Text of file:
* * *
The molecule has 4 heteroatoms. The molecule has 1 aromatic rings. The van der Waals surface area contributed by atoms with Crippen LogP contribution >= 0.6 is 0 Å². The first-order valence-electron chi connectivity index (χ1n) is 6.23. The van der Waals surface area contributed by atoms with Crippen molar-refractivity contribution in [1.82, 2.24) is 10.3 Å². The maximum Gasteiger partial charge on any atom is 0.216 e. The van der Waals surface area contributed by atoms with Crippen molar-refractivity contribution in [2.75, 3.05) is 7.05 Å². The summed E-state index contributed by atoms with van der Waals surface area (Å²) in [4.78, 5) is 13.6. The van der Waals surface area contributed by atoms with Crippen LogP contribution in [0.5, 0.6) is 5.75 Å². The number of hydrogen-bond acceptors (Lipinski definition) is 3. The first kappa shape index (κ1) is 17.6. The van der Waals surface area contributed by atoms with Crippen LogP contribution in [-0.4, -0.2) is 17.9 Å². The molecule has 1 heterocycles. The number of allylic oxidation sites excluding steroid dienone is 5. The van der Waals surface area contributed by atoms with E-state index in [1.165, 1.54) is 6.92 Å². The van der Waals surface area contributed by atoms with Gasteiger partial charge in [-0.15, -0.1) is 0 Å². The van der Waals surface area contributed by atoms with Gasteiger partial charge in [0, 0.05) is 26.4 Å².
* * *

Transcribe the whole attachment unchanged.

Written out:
The molecule has 4 heteroatoms. The molecule has 1 aromatic rings. The van der Waals surface area contributed by atoms with Crippen LogP contribution >= 0.6 is 0 Å². The first-order valence-electron chi connectivity index (χ1n) is 6.23. The van der Waals surface area contributed by atoms with Crippen molar-refractivity contribution in [1.82, 2.24) is 10.3 Å². The maximum Gasteiger partial charge on any atom is 0.216 e. The van der Waals surface area contributed by atoms with Crippen molar-refractivity contribution in [2.75, 3.05) is 7.05 Å². The summed E-state index contributed by atoms with van der Waals surface area (Å²) in [4.78, 5) is 13.6. The van der Waals surface area contributed by atoms with Crippen LogP contribution in [0.5, 0.6) is 5.75 Å². The number of hydrogen-bond acceptors (Lipinski definition) is 3. The first kappa shape index (κ1) is 17.6. The van der Waals surface area contributed by atoms with Crippen LogP contribution in [-0.4, -0.2) is 17.9 Å². The molecule has 1 heterocycles. The number of allylic oxidation sites excluding steroid dienone is 5. The van der Waals surface area contributed by atoms with E-state index in [1.165, 1.54) is 6.92 Å². The van der Waals surface area contributed by atoms with Gasteiger partial charge in [-0.15, -0.1) is 0 Å². The van der Waals surface area contributed by atoms with Gasteiger partial charge in [0, 0.05) is 26.4 Å².